Geodes are the discrete bodies of mineral matter, commonly spherical, hollow, and lined inside with crystals of various minerals. Geodes necessarily originate from cavities in rock. Deposition of minerals proceeds inward from the cavity wall, producing a characteristic drusy structure, so that the youngest mineral generation is near the center and may fill the void completely. In a geode, the mineral layers lining the cavity must be more resistant to weathering and erosion than the host rock, so that upon weathering, a discrete, hollow mineral body is released.
Any cavity in rock is potentially the site of geode formation. In a particular geode occurrence, the key question is the origin of the cavity. Geodes have formed in vesicles of lava flows, such as those of the Columbia Plateau. Miarolitic cavities in plutonic igneous rocks, the original voids or body cavities of fossils, and a host of solution cavities in sedimentary rocks have given rise to geodes. The origin of the geodes involves first the origin of the cavity, and second the filling of the cavity.
Significant features of geodes are their sub-spherical shape, their hollow interior, their outer chalcedonic layer and, the inner drusy lining of inward projecting crystals.
Geodes are hollow, globular bodies, varying from couple of centimeters to nearly a meter in diameter (most are 10 to 20 cm).
The mineral matter that fills the cavities comes from ground water passing through the rock. Water contains dissolved matter such as silicon, oxygen, calcium, and carbonate. Under certain conditions, these chemicals precipitate out of the water, forming a solid mineral that is deposited inside the cavities. (This is the same manner in which lime builds up on a stalactite , or on the inside of a tea pot.) One of the most common types of mineral matter filling nodules and geodes is silica, in the form of agate.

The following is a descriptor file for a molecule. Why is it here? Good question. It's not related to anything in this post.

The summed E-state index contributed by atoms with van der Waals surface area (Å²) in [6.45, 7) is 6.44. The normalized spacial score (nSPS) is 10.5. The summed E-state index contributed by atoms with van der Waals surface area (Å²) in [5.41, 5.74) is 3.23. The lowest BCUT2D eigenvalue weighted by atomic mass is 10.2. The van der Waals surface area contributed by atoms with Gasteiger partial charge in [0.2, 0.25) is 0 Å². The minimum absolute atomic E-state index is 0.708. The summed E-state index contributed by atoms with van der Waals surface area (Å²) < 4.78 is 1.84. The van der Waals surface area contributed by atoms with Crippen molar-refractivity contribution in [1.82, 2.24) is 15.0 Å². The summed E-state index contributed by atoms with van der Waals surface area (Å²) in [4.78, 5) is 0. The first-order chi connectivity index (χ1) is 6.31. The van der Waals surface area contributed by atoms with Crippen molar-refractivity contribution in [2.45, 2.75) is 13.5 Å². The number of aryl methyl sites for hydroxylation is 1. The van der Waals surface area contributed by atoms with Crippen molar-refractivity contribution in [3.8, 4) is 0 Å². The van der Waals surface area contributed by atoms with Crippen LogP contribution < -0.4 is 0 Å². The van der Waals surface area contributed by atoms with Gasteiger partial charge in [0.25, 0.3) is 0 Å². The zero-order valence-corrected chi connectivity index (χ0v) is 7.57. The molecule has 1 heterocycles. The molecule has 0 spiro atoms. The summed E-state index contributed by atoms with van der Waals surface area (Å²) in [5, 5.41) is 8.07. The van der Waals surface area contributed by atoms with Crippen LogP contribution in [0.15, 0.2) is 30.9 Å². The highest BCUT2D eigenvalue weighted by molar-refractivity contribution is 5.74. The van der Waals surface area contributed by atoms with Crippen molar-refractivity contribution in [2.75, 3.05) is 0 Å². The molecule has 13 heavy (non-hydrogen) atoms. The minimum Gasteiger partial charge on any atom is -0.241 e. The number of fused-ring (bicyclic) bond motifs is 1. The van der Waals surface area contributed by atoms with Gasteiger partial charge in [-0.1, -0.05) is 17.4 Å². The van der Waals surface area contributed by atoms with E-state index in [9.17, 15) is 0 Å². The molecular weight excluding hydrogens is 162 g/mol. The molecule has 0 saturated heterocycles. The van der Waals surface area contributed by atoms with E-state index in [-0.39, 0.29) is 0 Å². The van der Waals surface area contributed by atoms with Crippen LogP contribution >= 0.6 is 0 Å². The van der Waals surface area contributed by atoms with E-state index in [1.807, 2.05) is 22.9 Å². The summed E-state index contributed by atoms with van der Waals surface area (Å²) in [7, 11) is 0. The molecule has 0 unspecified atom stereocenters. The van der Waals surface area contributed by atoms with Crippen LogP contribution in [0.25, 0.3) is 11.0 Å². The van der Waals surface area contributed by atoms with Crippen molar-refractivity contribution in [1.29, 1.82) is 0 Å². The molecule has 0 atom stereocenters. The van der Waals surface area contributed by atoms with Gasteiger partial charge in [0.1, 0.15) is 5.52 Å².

Each geode is unique in composition and can only be truly discovered when cracked open or cut with a rock saw. The size and formation of crystals and different shades of color within the crystals make each geode special.
Chotanagpur Plateau of Jharkhand State of India contains numerous varieties of geodes. Villagers sometime confuse it with diamonds filling in rocks.
Most geodes have siliceous outer shells; the physical and chemical durability of silica is responsible for the discreteness and preservation of such geodes. Geodes with outer shells of calcite or iron oxides and hydroxides are less common. Some contain clear, pure quartz crystals, and others have rich purple amethyst crystals. Still others can have agate, chalcedony, or jasper or minerals such as calcite, dolomite, celestite, etc. There is no easy way of telling what the inside of a geode holds until it is cut open or broken apart.
- Pettijohn, E.J., 1984. Sedimentary Rocks. CBS Publishers, India.
- The Encyclopedia of Sedimentology, 1978. ed. Rhodes W. Fairbridge and Joanne Bourgeois. Dowden, Hutchinson & Ross, Inc. Pennsylvania.